Integrative Organismal Biology Lab- An Odyssey of Strange Mice

Welcome. We are a group of organismal biologists exploring the interface of the inner & outer worlds of animals—where von Uexküll’s Umwelt meets Grinnell’s ecological niche. We integrate data from brains, behavior, physiology, & ecology to explore the organism from different perspectives. Current projects focus on how species interactions influence acoustic communication systems in rodents, a group of animals with underappreciated voices.

General topics of interest: Acoustic communication, behavioral endocrinology, cognitive ecology, mammalogy, Mexican borderlands, niche differentiation, species interactions

survey

Clockwise from top left: Leonhard Stejneger, Frank Hall Knowlton, Vernon Bailey, C. Hart Merriam, and Florence Merriam Bailey (Smithsonian Institution Archives) “I reached Flagstaff July 26, 1889, & was joined next day by my assistant, Mr. Vernon Bailey. We proceeded to Little Spring, at the north base of the San Francisco Mountain. This was our base camp for two months, & from it numerous side-trips were made into the surrounding country.” -C. Hart Merriam, 1890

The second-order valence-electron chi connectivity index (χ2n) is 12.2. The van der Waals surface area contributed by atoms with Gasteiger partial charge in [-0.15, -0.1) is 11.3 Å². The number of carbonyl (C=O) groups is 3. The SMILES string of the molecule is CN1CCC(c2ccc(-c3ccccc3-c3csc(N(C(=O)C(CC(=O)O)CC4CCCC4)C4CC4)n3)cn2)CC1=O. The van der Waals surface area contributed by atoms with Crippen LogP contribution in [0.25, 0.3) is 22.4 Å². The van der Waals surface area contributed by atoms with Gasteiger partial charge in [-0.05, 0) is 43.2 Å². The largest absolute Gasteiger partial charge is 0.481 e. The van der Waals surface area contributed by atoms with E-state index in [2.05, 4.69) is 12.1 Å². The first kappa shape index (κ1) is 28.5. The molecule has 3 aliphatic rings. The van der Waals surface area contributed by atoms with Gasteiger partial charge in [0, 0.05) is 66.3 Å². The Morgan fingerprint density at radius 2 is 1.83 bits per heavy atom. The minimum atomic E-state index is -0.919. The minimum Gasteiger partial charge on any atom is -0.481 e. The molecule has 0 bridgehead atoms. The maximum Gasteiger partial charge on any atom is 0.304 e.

torridus

Calling male Southern grasshopper mouse (Onychomys torridus) “A long, fine, shrill whistle in a high key, insectlike in fineness & quality. It is the wolf’s howl in miniature, without rise or fall, & is made with raised nose and open mouth in perfect wolf form.” -Vernon Bailey, 1929

 

 

 

 

 

 

 

 

 

 

 

…reaching Flagstaff in Jan 2016

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Bret Pasch
Assistant Professor
Department of Biological Sciences 
Northern Arizona University
Flagstaff, AZ 86011

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